Stock markets have taken a breather while bond yields rose, as traders assessed the likely speed of US rate hikes under Donald Trump’s White House and awaited clues to future policies from the choices for his new cabinet team.
Sterling rose against the euro to 85.79p, helping relieve some of the pressure on firms here exporting across the Irish Sea. Sterling has now strengthened from around 89p on the eve of the US elections last week.
Speculation that the new White House team could include billionaire financier Wilbur Ross, who turns 79 this month, could become president Trump’s new commerce secretary.
Mr Ross is best known here for the many millions he made when he sold his stake in Bank of Ireland over two years ago.
“He is a highly-respected business figure” with international investments around the world, whose participation in the cabinet could help offset some of the protectionist tendencies of the new president, said Philip O’Sullivan, chief economist at Investec Ireland.
A Bank of America and Merrill Lynch survey showed most asset managers saw protectionism as the biggest risk to market stability.
Stocks, meanwhile, paused for breath “after the Trump romp”, said Josh Mahony, a senior analyst at online trader IG.
“Investors are evidently still cautious about the new administration, with the steady drip of news relating to appointments and the like keeping the market in check.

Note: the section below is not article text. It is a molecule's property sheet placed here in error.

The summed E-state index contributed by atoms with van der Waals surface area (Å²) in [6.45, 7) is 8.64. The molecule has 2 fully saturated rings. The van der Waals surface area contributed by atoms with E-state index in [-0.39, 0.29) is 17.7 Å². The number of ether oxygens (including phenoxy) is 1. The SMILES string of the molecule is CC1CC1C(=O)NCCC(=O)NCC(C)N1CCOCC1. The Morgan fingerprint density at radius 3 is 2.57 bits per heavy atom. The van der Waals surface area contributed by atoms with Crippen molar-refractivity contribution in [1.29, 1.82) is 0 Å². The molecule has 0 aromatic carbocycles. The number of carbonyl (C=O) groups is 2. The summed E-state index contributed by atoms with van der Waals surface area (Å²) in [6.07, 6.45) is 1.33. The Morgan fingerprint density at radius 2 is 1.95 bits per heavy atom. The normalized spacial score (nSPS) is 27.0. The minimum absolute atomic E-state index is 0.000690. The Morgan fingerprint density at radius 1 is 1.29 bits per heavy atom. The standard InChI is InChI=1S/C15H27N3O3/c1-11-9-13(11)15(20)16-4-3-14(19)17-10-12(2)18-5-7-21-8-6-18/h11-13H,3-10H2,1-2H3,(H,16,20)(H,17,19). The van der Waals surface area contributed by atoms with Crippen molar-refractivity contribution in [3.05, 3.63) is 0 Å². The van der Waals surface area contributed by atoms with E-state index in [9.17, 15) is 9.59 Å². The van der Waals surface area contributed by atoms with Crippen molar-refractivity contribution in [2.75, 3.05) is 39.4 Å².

About the only thing still surging is the US dollar, which is now a hairs-breadth away from highs last seen in December 2015,” he said.
Shares in CRH, which have surged in the last week on hopes its American units would tap any new large US government spending on infrastructure, eased 2%, in Dublin.
In London, Rolls-Royce fell 3.6% as the maker of engines for military jets and ships said demand for its engines for extra-wide-body civil aircraft was strong, but business aviation had weakened further.
UK housebuilder Barratt fell 2.7% after it said it was having to cut the price of some of its most expensive London homes.
Separately, the rally for technology shares rolled on after focus fell on plans by Snapchat for an initial public offering in the US which may value the messaging app at up to $25bn (€23.2bn).
Mr O’Sullivan at Investec said that the recent rise of sterling may also ease the pressure on southern retailers in the run up to Christmas.
However, politics including the likely shape of Brexit as well as the new US administration is determining the direction of the euro, sterling and the dollar for the present, he said.
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